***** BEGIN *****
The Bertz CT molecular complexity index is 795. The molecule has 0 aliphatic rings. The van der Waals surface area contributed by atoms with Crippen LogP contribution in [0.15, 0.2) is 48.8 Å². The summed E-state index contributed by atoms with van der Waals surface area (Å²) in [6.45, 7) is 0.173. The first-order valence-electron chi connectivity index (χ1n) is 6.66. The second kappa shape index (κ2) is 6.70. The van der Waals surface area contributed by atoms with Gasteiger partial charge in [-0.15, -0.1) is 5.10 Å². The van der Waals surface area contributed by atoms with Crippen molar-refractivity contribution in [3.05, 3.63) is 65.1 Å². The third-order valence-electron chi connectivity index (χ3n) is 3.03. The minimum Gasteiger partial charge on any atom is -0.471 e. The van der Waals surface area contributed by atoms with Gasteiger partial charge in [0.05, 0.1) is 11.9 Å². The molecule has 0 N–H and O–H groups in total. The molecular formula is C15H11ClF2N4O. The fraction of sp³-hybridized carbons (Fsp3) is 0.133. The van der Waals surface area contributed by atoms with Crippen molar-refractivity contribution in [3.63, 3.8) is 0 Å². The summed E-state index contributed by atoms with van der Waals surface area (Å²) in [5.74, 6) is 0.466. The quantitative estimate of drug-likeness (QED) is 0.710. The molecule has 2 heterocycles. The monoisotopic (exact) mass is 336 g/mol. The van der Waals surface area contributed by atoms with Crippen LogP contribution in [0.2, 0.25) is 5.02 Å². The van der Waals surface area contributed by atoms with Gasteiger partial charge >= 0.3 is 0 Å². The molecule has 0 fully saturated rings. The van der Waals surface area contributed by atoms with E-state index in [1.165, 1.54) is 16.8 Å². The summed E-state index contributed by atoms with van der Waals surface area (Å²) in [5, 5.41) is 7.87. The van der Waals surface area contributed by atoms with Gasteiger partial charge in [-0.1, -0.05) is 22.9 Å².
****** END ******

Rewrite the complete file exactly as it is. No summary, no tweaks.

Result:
The Bertz CT molecular complexity index is 795. The molecule has 0 aliphatic rings. The van der Waals surface area contributed by atoms with Crippen LogP contribution in [0.15, 0.2) is 48.8 Å². The summed E-state index contributed by atoms with van der Waals surface area (Å²) in [6.45, 7) is 0.173. The first-order valence-electron chi connectivity index (χ1n) is 6.66. The second kappa shape index (κ2) is 6.70. The van der Waals surface area contributed by atoms with Gasteiger partial charge in [-0.15, -0.1) is 5.10 Å². The van der Waals surface area contributed by atoms with Crippen molar-refractivity contribution in [3.05, 3.63) is 65.1 Å². The third-order valence-electron chi connectivity index (χ3n) is 3.03. The minimum Gasteiger partial charge on any atom is -0.471 e. The van der Waals surface area contributed by atoms with Gasteiger partial charge in [0.05, 0.1) is 11.9 Å². The molecule has 0 N–H and O–H groups in total. The molecular formula is C15H11ClF2N4O. The fraction of sp³-hybridized carbons (Fsp3) is 0.133. The van der Waals surface area contributed by atoms with Crippen molar-refractivity contribution in [3.63, 3.8) is 0 Å². The summed E-state index contributed by atoms with van der Waals surface area (Å²) in [5.74, 6) is 0.466. The quantitative estimate of drug-likeness (QED) is 0.710. The molecule has 2 heterocycles. The monoisotopic (exact) mass is 336 g/mol. The van der Waals surface area contributed by atoms with Crippen LogP contribution in [0.2, 0.25) is 5.02 Å². The van der Waals surface area contributed by atoms with Gasteiger partial charge >= 0.3 is 0 Å². The molecule has 0 fully saturated rings. The van der Waals surface area contributed by atoms with E-state index in [1.165, 1.54) is 16.8 Å². The summed E-state index contributed by atoms with van der Waals surface area (Å²) in [5, 5.41) is 7.87. The van der Waals surface area contributed by atoms with Gasteiger partial charge in [-0.1, -0.05) is 22.9 Å².